Pakistan’s government fast-tracked warrants of execution for convicted terrorists Thursday, moving swiftly on its promise to crack down on militants after a Taliban massacre of 132 schoolchildren Tuesday in the northern city of Peshawar.
Prime Minister Nawaz Sharif had lifted a six-year moratorium on capital punishment Wednesday, vowing to eliminate terrorists in Pakistan irrespective of whether they targeted it or neighboring Afghanistan or India.
On Sharif’s orders Thursday, the country’s ceremonial president, Mamnoon Hussain, rejected 17 mercy petitions that convicted terrorists on death row had filed earlier. The army chief of staff, Gen. Raheel Sharif, who’s no relation to the prime minister, also signed six so-called “black warrants” for the execution of soldiers convicted of terrorism offenses by military courts.
Officials said those 23 terrorists would be executed within days, and they’re likely to be followed by dozens more hangings at prisons around the country.
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The federal government and its four provincial counterparts worked overnight Wednesday and through Thursday to draw up lists of which prisoners would be sent to the gallows. Initial estimates have put the number of convicted terrorists awaiting execution at more than 3,000.
Pakistan’s chief justice, Nasirul Mulk, told lawyers gathered at the Peshawar high court Thursday that he’d convened a meeting of all the country’s high court judges to plan the rapid conclusion of appeals filed by terrorist convicts on death row.
Pakistani news reports Thursday varied in their estimates of the number of prisoners who’ll be put to death in a first wave of executions, but their anonymously sourced reports suggested that they’d number 60 to 80.
They’d include the perpetrators of many high-profile terrorist attacks, including the leader of an October 2009 attack on the army’s headquarters in Rawalpindi, in which 10 soldiers died.
Unconfirmed reports said those being lined up may also include Omar Saeed Sheikh, convicted of the 2002 murder of Wall Street Journal reporter Daniel Pearl in the southern city of Karachi.
The government acted as public grief at Tuesday’s school massacre turned into angry demands for decisive action to end a seven-year Taliban insurgency that’s claimed more than 60,000 lives.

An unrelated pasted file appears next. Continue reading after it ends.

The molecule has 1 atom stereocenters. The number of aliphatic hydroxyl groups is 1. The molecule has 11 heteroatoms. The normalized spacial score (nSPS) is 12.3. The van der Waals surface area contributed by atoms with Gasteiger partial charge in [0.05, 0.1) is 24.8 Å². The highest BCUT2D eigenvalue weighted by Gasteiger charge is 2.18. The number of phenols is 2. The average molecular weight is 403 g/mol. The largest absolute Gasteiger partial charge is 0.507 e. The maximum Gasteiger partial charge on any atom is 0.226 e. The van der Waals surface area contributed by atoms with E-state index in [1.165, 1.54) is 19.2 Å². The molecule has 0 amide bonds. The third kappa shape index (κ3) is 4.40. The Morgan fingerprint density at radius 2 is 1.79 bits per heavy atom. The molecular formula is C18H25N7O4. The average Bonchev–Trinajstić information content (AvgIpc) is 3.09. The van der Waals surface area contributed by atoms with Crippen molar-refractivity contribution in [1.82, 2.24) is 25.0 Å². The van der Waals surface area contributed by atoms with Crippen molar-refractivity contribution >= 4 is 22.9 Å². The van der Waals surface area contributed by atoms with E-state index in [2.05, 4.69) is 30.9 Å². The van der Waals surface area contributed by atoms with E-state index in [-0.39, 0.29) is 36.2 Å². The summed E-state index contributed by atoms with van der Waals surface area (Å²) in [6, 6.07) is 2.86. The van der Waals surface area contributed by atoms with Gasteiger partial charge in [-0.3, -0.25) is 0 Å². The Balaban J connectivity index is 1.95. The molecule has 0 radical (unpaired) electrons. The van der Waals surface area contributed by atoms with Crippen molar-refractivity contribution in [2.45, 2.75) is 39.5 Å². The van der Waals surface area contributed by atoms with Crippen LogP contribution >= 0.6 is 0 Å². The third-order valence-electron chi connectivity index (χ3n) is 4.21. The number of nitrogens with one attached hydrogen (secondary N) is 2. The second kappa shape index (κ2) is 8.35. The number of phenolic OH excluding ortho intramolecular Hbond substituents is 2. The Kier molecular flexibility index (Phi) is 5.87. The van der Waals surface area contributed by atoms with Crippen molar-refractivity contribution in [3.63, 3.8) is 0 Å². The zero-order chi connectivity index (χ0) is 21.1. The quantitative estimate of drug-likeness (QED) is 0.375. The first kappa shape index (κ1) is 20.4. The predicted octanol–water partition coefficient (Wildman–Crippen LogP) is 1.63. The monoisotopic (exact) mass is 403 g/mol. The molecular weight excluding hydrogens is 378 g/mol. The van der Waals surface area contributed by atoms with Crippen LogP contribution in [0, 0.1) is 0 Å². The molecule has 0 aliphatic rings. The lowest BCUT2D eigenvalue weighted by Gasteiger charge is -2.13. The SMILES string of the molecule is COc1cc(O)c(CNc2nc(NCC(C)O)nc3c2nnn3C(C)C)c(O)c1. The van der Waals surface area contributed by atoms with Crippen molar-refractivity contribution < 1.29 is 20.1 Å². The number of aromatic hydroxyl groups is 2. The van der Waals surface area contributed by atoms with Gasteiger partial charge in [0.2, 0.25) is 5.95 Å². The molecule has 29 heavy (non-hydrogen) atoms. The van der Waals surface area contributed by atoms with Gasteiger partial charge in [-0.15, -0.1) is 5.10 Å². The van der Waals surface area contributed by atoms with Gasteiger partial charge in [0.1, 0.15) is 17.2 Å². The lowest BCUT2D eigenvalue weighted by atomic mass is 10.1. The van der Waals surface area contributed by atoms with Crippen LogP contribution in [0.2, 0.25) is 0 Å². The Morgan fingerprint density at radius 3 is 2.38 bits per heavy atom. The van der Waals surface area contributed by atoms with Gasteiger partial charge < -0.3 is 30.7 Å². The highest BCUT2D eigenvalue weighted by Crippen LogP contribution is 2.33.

The death toll from the Peshawar attack rose to 148 on Thursday, as four more people succumbed to their wounds at the city’s Lady Reading Hospital.
“There’s not a street in the city without a household in mourning,” local journalist Ghulam Dastageer told McClatchy.
Casting aside years of fear, hundreds of civil society activists gathered Thursday evening for a candlelight vigil outside Islamabad’s Red Mosque, the flash point that triggered the Taliban insurgency. After terrorizing the capital’s residents for months, some 300 armed militants and seminary students were killed in July 2007 in a special forces assault on the mosque.
The imam of the mosque, Mullah Abdul Aziz, has been a focus of public anger after he refused to criticize the perpetrators of Tuesday’s school attack.
His brother had led the militants in the 2007 standoff and died in the military assault that ended it. Aziz was captured while trying to escape beforehand, disguised as a burqa-clad woman.
On Thursday, Aziz sought to placate the hundreds of protesters outside the mosque by appearing at their vigil. Instead, he had to make a hurried exit as the crowd chanted that he should “be drowned in a pond,” an Urdu-language insult.
Also on Thursday, an Islamabad anti-terrorist court judge caused huge embarrassment to the government when he accepted the bail application of the suspected terrorist mastermind of the November 2008 attack on the Indian city of Mumbai. Zakiur Rahman Lakhvi has been charged with planning and remotely directing the three-day rampage, which killed 166 people.
The court’s ruling threatened to pour cold water over the prime minister’s vow not to discriminate between so-called “good and bad Taliban” in the crackdown.
India’s prime minister, Narendra Modi, had set aside tensions with Pakistan over months of border skirmishes to telephone Sharif on Tuesday and express his condolences over the Peshawar attack. On Wednesday, he’d led India’s Parliament in observing two minutes of silence for the victims, while students at schools across the country prayed for their Pakistani counterparts.
India was thus stung by Thursday’s court ruling, but it reacted with diplomatic restraint: It called on the Pakistani government to appeal the decision.
The response from Islamabad was swift, as officials rearrested the former Lashkar-e-Taiba operations chief and government prosecutors lodged an appeal of the bail with the Islamabad high court.